Art Deco is a recent influence on Marshall’s work. He respects its elaborate design, something he says is lacking in modern life. “We don’t have any grandeur. We need grandeur. It’s uplifting. It shifts the dynamic.” He’s also interested in the shapes of Masonic symbolism and Navajo textiles, and how they come to resemble and inform one another. This latest work of his, Marshall says, reflects those influences, and also represents his effort to master something he cares about viscerally but is still working to decipher: color. “It’s always been this evolution of trying to figure out color. To me, so much of understanding color is understanding color’s effect on people.”

To that end, he experimented here with what he considers a limited palette – 10 hues, as opposed to the 70-plus he’s used in other murals.

“I’ve been on a kick with these colors,” he says, describing them as “melony” and “grapefruity.” A smaller range of colors presented new challenges, but also new discoveries: “You can push this or that to make this flatter here, or that denser there … I tried to take that lightest pink, and drop some dark colors against it. I’m trying to learn about depth. Where the light pink meets the dark red, it really hurts my eyes.”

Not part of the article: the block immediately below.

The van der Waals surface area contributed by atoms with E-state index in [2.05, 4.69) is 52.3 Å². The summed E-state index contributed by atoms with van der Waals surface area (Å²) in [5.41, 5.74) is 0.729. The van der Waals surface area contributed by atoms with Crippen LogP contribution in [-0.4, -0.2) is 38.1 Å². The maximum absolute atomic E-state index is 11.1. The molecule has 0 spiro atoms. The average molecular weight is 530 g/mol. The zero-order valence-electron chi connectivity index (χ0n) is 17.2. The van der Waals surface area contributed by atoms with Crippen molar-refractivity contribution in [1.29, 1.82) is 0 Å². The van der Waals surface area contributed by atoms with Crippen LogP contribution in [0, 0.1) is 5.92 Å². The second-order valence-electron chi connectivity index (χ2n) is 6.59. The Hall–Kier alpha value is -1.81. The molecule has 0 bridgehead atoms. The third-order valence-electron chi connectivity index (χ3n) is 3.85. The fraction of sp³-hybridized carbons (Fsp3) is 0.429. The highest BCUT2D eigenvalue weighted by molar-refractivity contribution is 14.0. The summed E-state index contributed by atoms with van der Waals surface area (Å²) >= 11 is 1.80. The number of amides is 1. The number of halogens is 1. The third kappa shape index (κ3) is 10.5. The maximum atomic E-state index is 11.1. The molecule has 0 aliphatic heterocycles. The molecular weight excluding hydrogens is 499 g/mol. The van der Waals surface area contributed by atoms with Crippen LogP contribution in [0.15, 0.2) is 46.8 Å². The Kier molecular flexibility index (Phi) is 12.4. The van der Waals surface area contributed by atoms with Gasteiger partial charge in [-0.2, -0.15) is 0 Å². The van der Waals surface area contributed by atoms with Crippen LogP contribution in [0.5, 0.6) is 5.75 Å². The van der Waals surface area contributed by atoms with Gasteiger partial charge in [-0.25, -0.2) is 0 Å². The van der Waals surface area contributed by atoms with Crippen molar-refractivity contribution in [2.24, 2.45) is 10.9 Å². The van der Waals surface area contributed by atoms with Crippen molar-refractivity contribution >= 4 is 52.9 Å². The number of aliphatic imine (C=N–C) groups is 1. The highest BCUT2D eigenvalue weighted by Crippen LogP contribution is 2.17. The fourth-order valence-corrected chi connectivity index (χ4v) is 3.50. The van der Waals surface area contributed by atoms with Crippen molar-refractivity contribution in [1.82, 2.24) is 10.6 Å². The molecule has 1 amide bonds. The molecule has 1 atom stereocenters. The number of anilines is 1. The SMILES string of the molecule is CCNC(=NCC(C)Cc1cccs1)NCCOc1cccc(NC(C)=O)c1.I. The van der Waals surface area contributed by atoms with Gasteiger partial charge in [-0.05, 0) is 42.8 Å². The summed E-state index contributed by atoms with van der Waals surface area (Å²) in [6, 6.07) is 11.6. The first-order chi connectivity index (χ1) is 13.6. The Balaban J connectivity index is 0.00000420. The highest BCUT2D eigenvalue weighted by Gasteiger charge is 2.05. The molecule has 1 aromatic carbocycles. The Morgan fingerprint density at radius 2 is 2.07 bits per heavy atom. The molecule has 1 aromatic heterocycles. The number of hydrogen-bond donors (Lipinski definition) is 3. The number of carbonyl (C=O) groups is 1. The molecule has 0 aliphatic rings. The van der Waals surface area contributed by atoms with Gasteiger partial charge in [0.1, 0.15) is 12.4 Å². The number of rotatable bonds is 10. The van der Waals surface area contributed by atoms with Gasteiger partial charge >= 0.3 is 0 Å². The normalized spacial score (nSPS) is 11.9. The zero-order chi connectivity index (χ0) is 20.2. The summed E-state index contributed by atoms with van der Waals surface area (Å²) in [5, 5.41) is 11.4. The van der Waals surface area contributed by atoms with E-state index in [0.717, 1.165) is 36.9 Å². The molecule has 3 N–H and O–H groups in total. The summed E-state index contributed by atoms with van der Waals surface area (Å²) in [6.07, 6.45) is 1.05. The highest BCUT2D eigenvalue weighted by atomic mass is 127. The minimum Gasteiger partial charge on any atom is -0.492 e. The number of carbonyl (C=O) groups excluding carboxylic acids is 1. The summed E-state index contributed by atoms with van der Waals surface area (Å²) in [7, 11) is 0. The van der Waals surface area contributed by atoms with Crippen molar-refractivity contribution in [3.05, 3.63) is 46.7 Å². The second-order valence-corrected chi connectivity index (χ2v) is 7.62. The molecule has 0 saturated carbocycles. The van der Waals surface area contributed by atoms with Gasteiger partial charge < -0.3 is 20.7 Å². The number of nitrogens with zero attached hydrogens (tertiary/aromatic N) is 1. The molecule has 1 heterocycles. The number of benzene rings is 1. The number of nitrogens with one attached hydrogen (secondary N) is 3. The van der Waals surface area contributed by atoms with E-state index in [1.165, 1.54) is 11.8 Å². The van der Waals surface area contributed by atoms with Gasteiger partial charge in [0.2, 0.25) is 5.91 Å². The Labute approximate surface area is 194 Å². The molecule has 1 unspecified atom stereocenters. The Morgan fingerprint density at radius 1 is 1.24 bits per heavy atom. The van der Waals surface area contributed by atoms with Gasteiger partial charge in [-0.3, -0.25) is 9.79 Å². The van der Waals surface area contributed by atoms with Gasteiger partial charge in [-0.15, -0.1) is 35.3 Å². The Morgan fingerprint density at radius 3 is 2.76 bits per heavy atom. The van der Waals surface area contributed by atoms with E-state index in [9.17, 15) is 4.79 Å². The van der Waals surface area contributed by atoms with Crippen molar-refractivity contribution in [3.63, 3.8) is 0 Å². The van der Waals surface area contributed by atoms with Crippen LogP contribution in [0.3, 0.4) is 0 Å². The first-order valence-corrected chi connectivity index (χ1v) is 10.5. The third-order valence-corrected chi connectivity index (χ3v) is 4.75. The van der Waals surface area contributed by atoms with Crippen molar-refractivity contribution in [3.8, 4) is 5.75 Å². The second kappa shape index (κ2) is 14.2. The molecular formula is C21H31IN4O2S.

A recent fashion show, WALK: The Runway Series, at North Hills featured Models for Charity in the space.

A recent fashion show, WALK: The Runway Series, at North Hills featured Models for Charity in the space.


But it’s the whole-room physicality of the space that has him most excited. “I’m trying to problem- solve for spaces,” he says, “not just put paint on the wall.” Where’s it all heading? Possibly toward sculpture, he hints. But he doesn’t want to be held to that. “This is unusual for me. This piece is a departure. It’s all an evolution. I’m always trying to figure out where to push it, where to take it next.” 

The Dalek Exhibit, located in the storefront next to Ruth’s Chris Steakhouse at 4381 Lassiter at North Hills Ave., will be open to the public from 10 a.m. – 4 p.m. Nov. 12 and Dec. 10 and from 1 p.m. – 6 p.m. Nov. 3 and Dec. 1. James Marshall has another mural in Raleigh on the exterior wall of Bruegger’s Bagels in the Ridgewood Shopping Center at 3510 Wade Ave.